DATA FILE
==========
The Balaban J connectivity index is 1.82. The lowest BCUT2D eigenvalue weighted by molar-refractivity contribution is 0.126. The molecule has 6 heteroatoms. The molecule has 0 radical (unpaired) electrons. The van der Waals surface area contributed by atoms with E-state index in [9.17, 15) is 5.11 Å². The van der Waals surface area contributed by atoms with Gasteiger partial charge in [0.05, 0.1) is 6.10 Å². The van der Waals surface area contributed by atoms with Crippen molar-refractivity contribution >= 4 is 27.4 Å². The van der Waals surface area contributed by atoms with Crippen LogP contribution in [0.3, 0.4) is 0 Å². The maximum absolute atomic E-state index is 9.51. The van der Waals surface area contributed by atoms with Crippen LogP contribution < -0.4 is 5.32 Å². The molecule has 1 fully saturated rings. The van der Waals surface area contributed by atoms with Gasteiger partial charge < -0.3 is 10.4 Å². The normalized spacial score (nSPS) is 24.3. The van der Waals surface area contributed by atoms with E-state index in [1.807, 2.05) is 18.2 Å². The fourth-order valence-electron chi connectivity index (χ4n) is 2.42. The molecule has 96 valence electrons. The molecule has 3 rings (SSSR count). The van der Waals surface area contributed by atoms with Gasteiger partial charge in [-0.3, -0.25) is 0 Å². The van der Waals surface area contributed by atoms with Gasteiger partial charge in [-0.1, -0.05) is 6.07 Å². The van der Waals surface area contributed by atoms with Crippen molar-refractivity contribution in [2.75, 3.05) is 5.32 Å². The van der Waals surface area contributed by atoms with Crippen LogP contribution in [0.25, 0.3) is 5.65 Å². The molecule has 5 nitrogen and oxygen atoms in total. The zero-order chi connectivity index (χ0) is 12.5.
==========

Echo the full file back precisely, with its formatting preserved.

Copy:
The Balaban J connectivity index is 1.82. The lowest BCUT2D eigenvalue weighted by molar-refractivity contribution is 0.126. The molecule has 6 heteroatoms. The molecule has 0 radical (unpaired) electrons. The van der Waals surface area contributed by atoms with E-state index in [9.17, 15) is 5.11 Å². The van der Waals surface area contributed by atoms with Gasteiger partial charge in [0.05, 0.1) is 6.10 Å². The van der Waals surface area contributed by atoms with Crippen molar-refractivity contribution >= 4 is 27.4 Å². The van der Waals surface area contributed by atoms with Crippen LogP contribution in [0.3, 0.4) is 0 Å². The maximum absolute atomic E-state index is 9.51. The van der Waals surface area contributed by atoms with Crippen LogP contribution < -0.4 is 5.32 Å². The molecule has 1 fully saturated rings. The van der Waals surface area contributed by atoms with Gasteiger partial charge < -0.3 is 10.4 Å². The normalized spacial score (nSPS) is 24.3. The van der Waals surface area contributed by atoms with E-state index in [1.807, 2.05) is 18.2 Å². The fourth-order valence-electron chi connectivity index (χ4n) is 2.42. The molecule has 96 valence electrons. The molecule has 3 rings (SSSR count). The van der Waals surface area contributed by atoms with Gasteiger partial charge in [-0.3, -0.25) is 0 Å². The van der Waals surface area contributed by atoms with Gasteiger partial charge in [-0.1, -0.05) is 6.07 Å². The van der Waals surface area contributed by atoms with Crippen molar-refractivity contribution in [2.75, 3.05) is 5.32 Å². The van der Waals surface area contributed by atoms with Crippen LogP contribution in [0.25, 0.3) is 5.65 Å². The molecule has 5 nitrogen and oxygen atoms in total. The zero-order chi connectivity index (χ0) is 12.5.